When Lord Capulet hears Tybalt ordering his servant to fetch his rapier, he demands to know what his kinsman is so up in arms about.
Tybalt answers adamantly that he needs to send for his sword, because an enemy is present in their midst. When Lord Capulet looks out among his guests, he thinks he sees Romeo. He looks to Tybalt for confirmation that the young man is indeed Romeo. Tybalt answers in the affirmative; he's raring to go and fight off Romeo, but his uncle will not let him do it.
Lord Capulet insists that Romeo is a 'virtuous and well-governed youth' and he will not insult him for all the wealth in town. He orders Tybalt to ignore the young party-crasher and to put on a happier countenance if he has any respect for his wishes at all. Lord Capulet reiterates that a party is no place for frowns.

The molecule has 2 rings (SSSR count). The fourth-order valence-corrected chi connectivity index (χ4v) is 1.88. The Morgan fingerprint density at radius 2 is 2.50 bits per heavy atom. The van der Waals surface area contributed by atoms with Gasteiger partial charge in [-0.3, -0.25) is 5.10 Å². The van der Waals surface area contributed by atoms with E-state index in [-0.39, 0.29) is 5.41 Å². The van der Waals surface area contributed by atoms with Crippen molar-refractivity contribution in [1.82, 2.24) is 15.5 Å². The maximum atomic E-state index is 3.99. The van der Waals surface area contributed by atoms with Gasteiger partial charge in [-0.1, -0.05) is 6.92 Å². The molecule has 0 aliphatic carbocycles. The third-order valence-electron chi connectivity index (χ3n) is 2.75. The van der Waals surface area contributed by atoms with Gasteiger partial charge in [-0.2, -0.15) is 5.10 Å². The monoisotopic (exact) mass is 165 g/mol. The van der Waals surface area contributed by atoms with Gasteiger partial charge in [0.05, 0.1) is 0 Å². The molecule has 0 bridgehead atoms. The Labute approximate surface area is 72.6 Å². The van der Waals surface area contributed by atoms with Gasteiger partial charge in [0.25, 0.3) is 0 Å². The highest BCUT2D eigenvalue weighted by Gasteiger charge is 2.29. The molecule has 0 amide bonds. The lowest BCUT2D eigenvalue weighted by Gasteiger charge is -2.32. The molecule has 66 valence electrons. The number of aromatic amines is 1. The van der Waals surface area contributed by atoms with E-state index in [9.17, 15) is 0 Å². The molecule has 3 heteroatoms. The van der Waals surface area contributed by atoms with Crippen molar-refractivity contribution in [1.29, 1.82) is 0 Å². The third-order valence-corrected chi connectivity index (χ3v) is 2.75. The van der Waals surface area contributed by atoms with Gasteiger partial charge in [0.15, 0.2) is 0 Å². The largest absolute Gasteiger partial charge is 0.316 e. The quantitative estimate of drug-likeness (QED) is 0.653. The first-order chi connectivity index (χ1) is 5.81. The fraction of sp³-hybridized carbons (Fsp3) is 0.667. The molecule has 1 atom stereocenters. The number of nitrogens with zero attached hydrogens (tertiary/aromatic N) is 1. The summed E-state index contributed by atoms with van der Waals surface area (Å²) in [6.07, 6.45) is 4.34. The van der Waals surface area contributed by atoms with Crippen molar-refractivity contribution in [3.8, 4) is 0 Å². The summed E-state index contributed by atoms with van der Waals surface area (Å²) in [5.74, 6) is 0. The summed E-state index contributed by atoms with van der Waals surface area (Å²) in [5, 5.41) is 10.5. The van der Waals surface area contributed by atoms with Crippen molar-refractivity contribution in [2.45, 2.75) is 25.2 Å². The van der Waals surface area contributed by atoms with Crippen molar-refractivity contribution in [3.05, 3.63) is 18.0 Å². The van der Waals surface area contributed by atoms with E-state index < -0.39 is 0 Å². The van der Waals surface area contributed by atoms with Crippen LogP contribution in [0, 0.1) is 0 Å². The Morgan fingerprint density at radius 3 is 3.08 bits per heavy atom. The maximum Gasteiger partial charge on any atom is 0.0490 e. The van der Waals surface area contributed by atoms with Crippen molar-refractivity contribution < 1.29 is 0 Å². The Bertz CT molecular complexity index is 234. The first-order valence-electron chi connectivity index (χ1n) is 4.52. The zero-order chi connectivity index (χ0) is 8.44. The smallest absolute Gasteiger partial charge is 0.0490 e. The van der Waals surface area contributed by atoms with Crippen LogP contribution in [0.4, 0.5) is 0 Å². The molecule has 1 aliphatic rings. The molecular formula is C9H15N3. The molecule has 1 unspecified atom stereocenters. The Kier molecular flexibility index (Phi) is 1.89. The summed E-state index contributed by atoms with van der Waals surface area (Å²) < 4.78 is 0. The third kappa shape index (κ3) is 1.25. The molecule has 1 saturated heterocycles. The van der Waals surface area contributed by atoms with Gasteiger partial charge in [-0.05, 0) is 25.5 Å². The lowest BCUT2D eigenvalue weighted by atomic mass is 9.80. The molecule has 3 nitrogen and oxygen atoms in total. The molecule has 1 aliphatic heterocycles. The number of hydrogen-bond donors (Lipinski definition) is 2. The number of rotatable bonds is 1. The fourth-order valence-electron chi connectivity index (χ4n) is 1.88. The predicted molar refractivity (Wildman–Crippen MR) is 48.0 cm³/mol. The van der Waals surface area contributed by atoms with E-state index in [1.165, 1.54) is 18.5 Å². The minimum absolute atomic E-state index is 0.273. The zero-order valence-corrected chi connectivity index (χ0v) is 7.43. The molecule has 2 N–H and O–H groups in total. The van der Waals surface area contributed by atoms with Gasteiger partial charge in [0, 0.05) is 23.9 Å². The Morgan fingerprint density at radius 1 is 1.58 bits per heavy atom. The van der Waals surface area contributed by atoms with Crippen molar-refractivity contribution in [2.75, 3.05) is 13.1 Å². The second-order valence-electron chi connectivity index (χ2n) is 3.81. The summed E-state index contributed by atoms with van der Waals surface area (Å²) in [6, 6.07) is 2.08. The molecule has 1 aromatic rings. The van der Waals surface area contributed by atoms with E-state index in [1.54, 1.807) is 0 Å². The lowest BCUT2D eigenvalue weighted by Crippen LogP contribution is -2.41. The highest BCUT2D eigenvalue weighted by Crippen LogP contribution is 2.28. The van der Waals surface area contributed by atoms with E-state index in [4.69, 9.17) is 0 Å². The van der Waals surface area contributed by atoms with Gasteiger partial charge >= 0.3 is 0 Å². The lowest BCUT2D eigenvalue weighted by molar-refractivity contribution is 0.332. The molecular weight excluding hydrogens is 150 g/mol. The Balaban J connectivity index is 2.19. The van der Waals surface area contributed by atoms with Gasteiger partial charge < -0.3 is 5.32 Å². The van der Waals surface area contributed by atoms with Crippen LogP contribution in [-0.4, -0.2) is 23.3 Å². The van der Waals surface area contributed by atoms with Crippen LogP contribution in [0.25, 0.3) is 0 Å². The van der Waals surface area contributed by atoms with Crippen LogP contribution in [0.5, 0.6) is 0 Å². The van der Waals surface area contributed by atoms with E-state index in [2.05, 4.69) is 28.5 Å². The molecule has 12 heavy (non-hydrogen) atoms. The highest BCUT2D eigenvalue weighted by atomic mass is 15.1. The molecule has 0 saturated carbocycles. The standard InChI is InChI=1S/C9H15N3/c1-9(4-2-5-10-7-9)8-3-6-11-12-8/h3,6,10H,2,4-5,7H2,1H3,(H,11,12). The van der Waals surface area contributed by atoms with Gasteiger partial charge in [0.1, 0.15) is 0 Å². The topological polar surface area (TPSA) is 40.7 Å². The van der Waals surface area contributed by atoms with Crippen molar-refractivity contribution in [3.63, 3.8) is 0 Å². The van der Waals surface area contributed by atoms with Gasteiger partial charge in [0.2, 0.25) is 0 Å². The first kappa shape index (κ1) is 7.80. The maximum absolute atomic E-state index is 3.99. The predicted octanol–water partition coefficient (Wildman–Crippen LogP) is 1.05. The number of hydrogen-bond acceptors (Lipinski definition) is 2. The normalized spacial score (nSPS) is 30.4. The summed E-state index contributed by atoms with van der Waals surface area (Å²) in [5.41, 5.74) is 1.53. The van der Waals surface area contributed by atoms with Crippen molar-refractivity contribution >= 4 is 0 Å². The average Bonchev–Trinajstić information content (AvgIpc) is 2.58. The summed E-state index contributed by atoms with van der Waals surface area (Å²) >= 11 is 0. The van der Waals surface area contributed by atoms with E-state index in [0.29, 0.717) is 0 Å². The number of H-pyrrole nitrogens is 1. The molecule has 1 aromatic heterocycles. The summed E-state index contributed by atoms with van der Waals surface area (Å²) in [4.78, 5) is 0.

Tybalt answers that his behavior and expressions are fitting when 'such a villain is a guest.' He defiantly argues with Lord Capulet that he will not endure Romeo's presence gladly. Lord Capulet tells Tybalt that he will endure anything he is ordered to since he, and not Tybalt, is the man of the house. He warns Tybalt to stay quiet and to not stir up chaos at his party. Ominously, he warns Tybalt that he will make sure Tybalt stays quiet if he can't do it himself. Meanwhile, Tybalt is beside himself with anger and decides that he will leave the party. He exits in a spirit of discontentment and rage.